Innovative equipment, approaches put Dr Gazala Habib’s air pollution research into top gear

Innovative equipment, approaches put Dr Gazala Habib’s air pollution research into top gear

Her work pinpoints the sources of aerosols and their role in driving regional climate change in India, besides equipping the Ministry of Environment with the right knowledge regarding policymaking

By Shikha Sharma

| Posted on  August 28, 2023

Dr Gazala Habib never imagined she would be a scientist one day. She recalls entertaining the idea of becoming one while watching the 1969 Bollywood spy thriller Yakeen at her home in Raipur, Chhattisgarh, but the moment was short-lived. 

In the movie, Dharmendra plays a swashbuckling scientist who battles everything from enemy agents to his own doppelganger as part of a secret mission to save the country. “As much as I wanted to be like him, I also knew that it was out of the question. I came from a small town and a very conservative background, and had not heard of any woman scientist growing up,” says Dr Habib, now 49. 

Eventually, Dr Habib did get to live her childhood dream. A professor at the Department of Civil Engineering of the Indian Institute of Technology Delhi (IIT Delhi), her work focuses on measuring air pollutants, particularly aerosols, in ambient air using innovative equipment and approaches.

Dr Habib set up and heads the Aerosol Research and Characterization Laboratory at IIT Delhi

She also set up and heads the Aerosol Research and Characterization Laboratory at IIT Delhi, which undertakes cutting-edge research on sources of aerosols and their impacts on human health. “We strive to fill up the significant gaps in our understanding of personal exposure to particulate matter [PM] in urban areas. This will assist policymakers to better measure the impacts and inform policy initiatives,” she explains.

Dr Habib says only limited studies on PM have been conducted in India, and that too mostly at one or two locations. “None of them provide an overarching assessment of human exposure in an urban context integrating a variety of typical exposures across a typical day, and being useful in comparing different types of exposures throughout a person’s daily activity,” she details.

Much of the work has been carried out as part of the Emissions Inventory Building Activity under the National Carbonaceous Aerosols Programme-Carbonaceous Aerosol Emissions, Source Apportionment and Climate Impacts (NCAP-COALESCE), a multi-institutional research and capacity building initiative funded by the Ministry of Environment, Forests and Climate Change. Dr Habib is the project incharge and coordinator in IIT Delhi for this programme.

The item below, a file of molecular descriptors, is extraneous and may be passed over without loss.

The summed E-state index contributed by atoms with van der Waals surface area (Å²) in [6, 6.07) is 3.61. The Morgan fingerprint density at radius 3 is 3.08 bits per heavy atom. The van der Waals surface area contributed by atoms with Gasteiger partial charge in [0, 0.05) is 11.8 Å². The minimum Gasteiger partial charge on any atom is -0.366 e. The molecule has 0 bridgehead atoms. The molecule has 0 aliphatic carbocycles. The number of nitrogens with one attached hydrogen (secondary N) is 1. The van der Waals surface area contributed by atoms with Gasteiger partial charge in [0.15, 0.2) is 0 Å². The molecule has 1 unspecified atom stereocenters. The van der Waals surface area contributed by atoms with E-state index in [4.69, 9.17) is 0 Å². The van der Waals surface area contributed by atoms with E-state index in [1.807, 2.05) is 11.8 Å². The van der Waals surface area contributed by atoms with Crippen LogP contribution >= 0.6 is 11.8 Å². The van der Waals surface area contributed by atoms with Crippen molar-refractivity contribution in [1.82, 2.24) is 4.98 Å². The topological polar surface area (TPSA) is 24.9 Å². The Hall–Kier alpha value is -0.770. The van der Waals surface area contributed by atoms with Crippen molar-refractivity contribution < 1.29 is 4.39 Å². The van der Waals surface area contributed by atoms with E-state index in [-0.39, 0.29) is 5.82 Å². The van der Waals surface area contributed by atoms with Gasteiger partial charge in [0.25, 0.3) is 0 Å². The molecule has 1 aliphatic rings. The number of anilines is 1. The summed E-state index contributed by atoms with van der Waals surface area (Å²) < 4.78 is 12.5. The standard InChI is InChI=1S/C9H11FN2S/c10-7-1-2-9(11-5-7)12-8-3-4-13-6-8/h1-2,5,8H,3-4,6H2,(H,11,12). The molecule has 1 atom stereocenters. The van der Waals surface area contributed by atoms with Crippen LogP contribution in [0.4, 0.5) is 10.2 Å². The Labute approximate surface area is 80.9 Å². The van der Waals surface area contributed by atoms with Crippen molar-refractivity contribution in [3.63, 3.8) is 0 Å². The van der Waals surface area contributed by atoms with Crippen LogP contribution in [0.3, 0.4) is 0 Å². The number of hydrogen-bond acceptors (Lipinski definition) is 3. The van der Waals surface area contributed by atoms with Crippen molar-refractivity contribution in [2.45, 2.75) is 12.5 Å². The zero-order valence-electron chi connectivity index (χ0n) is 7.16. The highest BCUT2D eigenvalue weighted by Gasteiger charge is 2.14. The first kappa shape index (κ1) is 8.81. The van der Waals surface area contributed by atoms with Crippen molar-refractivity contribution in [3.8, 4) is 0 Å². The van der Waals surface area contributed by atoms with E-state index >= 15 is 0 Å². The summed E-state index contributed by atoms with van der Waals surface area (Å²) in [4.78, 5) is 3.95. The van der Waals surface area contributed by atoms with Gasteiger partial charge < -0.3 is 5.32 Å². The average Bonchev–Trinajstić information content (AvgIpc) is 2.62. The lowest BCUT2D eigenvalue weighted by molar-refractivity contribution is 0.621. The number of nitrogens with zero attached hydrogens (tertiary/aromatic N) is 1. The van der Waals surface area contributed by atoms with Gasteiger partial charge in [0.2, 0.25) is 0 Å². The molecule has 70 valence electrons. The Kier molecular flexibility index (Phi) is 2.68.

“India does not have a uniform emissions inventory system [to measure total emissions from each pollutant from each sector]. The work under NCAP-COALESCE aims at equipping the Ministry of Environment with the right knowledge to aid sound decision-making on pollution policy,” she says.  

To that end, Dr Habib and a team of researchers have developed a Versatile Source Sampling System (VS3), which will measure emissions and help monitor pollutants. The compact unit allows air to be drawn through a preweighed filter at a known rate, thus collecting particles in the air on its surface. The filter is weighed again to determine the mass of particles collected, and by dividing the mass by the total volume of air, the particle concentrations can be measured.

In comparison with other air monitoring equipment, VS3 is more sophisticated, sensitive and capable of measuring emissions, particularly small particulate matter, from a variety of sources such as residential cooking stove, open biomass burning, brick kilns and vehicles. While the technology was developed in IIT Delhi, Dr Habib says it is being used across NCAP-COALESCE partner institutions to understand complexities related to carbonaceous aerosols.

Challenging the traditional mindset

By her own admission, Dr Habib’s journey into the scientific world was not easy. “My father was a telephone operator, and my mother a primary school teacher. I am one of the eight siblings. We did not have luxuries, but my parents, especially my father, prioritised our education,” she says.

Her parents were strict about school, but their expectations relaxed a bit when time for enrolling in college arrived. “There were people in my family who were like, ladkiyon ko zyada padhane ki zaroorat nai hai [there is no need to educate girls much]. At one point, my father also contemplated the idea of my marriage after BSc,” she says.

“They expected my brothers to do engineering, and thought I should do a science degree and start preparing for IAS. But I felt that my brother was more admired by my parents because he was inclined towards engineering. He is 10 minutes older than me, and I thought to myself, if he can do it, why not me?” she adds.  

With a little help from her brother, she managed to convince her parents to study engineering. Later, she gained admission to Bachelors of Engineering at the National Institute of Technology, Raipur. Subsequently, she pursued MTech in environmental engineering from Visvesvaraya National Institute of Technology, Nagpur. 

Rigours of research

Dr Habib believes destiny defined the trajectory of her career. “I was contemplating about PhD, when a junior directed me to a vacancy at IIT Bombay. I managed to apply just in time,” she says.

There were only two vacancies, and on account of a particularly gruelling panel interview, she recalls putting down her chances of selection as next to nil. However, she got selected. Her PhD mentor was Chandra Venkatraman, a Professor of Chemical Engineering and Climate Studies at IIT Bombay, who Dr Habib says “changed her way of thinking”.

“I was very shy and conventional. I remember telling her that I had never travelled alone. I told her I am not the girl who can go out and measure pollution,” she recalls. Venkatraman laid her apprehensions to rest, and Dr Habib eventually joined her mentor to work on a project analysing emissions from residential fuel sources. 

The five years at IIT Bombay groomed Dr Habib to become the scientist she is today.